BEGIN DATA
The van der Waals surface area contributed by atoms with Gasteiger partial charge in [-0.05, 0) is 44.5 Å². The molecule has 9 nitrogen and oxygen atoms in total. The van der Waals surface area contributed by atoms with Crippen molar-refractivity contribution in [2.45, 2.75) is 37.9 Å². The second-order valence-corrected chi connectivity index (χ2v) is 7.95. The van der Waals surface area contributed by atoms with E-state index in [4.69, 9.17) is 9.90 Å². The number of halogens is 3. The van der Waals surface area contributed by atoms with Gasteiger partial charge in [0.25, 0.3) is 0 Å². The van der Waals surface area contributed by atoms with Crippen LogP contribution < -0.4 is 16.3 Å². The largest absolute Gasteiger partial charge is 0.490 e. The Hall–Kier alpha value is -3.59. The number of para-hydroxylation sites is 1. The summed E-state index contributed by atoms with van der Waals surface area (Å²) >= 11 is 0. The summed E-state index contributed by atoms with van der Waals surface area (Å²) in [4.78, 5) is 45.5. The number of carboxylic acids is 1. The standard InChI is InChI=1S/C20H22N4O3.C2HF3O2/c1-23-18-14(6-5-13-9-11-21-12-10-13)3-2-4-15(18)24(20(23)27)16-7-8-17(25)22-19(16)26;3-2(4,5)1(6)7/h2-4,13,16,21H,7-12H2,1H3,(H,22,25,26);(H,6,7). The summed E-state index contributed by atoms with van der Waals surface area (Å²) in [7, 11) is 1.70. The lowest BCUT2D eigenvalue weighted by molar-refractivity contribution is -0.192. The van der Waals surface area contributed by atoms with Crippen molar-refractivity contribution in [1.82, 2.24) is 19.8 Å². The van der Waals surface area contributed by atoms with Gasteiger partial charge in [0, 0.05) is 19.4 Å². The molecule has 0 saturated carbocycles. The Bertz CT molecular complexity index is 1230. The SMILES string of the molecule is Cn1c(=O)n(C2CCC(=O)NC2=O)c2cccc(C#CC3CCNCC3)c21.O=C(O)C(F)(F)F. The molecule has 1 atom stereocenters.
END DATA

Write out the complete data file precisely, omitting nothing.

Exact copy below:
The van der Waals surface area contributed by atoms with Gasteiger partial charge in [-0.05, 0) is 44.5 Å². The molecule has 9 nitrogen and oxygen atoms in total. The van der Waals surface area contributed by atoms with Crippen molar-refractivity contribution in [2.45, 2.75) is 37.9 Å². The second-order valence-corrected chi connectivity index (χ2v) is 7.95. The van der Waals surface area contributed by atoms with E-state index in [4.69, 9.17) is 9.90 Å². The number of halogens is 3. The van der Waals surface area contributed by atoms with Gasteiger partial charge in [0.25, 0.3) is 0 Å². The van der Waals surface area contributed by atoms with Crippen LogP contribution < -0.4 is 16.3 Å². The largest absolute Gasteiger partial charge is 0.490 e. The Hall–Kier alpha value is -3.59. The number of para-hydroxylation sites is 1. The summed E-state index contributed by atoms with van der Waals surface area (Å²) >= 11 is 0. The summed E-state index contributed by atoms with van der Waals surface area (Å²) in [4.78, 5) is 45.5. The number of carboxylic acids is 1. The standard InChI is InChI=1S/C20H22N4O3.C2HF3O2/c1-23-18-14(6-5-13-9-11-21-12-10-13)3-2-4-15(18)24(20(23)27)16-7-8-17(25)22-19(16)26;3-2(4,5)1(6)7/h2-4,13,16,21H,7-12H2,1H3,(H,22,25,26);(H,6,7). The summed E-state index contributed by atoms with van der Waals surface area (Å²) in [7, 11) is 1.70. The lowest BCUT2D eigenvalue weighted by molar-refractivity contribution is -0.192. The van der Waals surface area contributed by atoms with Crippen molar-refractivity contribution in [1.82, 2.24) is 19.8 Å². The van der Waals surface area contributed by atoms with Gasteiger partial charge in [0, 0.05) is 19.4 Å². The molecule has 0 saturated carbocycles. The Bertz CT molecular complexity index is 1230. The SMILES string of the molecule is Cn1c(=O)n(C2CCC(=O)NC2=O)c2cccc(C#CC3CCNCC3)c21.O=C(O)C(F)(F)F. The molecule has 1 atom stereocenters.